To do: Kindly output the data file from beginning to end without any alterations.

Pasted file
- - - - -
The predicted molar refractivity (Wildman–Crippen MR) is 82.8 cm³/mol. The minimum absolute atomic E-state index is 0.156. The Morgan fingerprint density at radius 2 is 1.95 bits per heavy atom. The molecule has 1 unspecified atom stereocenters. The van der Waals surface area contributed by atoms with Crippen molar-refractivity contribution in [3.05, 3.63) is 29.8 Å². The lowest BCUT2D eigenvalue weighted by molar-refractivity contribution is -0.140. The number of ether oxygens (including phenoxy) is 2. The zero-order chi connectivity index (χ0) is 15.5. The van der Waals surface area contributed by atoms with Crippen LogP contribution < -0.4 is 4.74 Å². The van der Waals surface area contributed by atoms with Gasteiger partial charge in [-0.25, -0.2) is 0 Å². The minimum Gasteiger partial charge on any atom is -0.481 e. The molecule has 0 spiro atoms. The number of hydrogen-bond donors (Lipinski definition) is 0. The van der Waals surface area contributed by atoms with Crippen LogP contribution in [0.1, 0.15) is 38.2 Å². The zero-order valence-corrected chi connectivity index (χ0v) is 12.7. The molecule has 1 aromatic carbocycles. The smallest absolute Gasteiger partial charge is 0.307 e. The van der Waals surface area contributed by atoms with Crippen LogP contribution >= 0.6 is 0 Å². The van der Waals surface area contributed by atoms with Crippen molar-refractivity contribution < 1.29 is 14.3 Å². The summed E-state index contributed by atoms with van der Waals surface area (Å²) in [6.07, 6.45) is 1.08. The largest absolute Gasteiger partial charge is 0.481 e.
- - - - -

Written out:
The predicted molar refractivity (Wildman–Crippen MR) is 82.8 cm³/mol. The minimum absolute atomic E-state index is 0.156. The Morgan fingerprint density at radius 2 is 1.95 bits per heavy atom. The molecule has 1 unspecified atom stereocenters. The van der Waals surface area contributed by atoms with Crippen molar-refractivity contribution in [3.05, 3.63) is 29.8 Å². The lowest BCUT2D eigenvalue weighted by molar-refractivity contribution is -0.140. The number of ether oxygens (including phenoxy) is 2. The zero-order chi connectivity index (χ0) is 15.5. The van der Waals surface area contributed by atoms with Crippen LogP contribution < -0.4 is 4.74 Å². The van der Waals surface area contributed by atoms with Gasteiger partial charge in [-0.25, -0.2) is 0 Å². The minimum Gasteiger partial charge on any atom is -0.481 e. The molecule has 0 spiro atoms. The number of hydrogen-bond donors (Lipinski definition) is 0. The van der Waals surface area contributed by atoms with Crippen LogP contribution in [0.1, 0.15) is 38.2 Å². The zero-order valence-corrected chi connectivity index (χ0v) is 12.7. The molecule has 1 aromatic carbocycles. The smallest absolute Gasteiger partial charge is 0.307 e. The van der Waals surface area contributed by atoms with Crippen LogP contribution >= 0.6 is 0 Å². The van der Waals surface area contributed by atoms with Crippen molar-refractivity contribution < 1.29 is 14.3 Å². The summed E-state index contributed by atoms with van der Waals surface area (Å²) in [6.07, 6.45) is 1.08. The largest absolute Gasteiger partial charge is 0.481 e.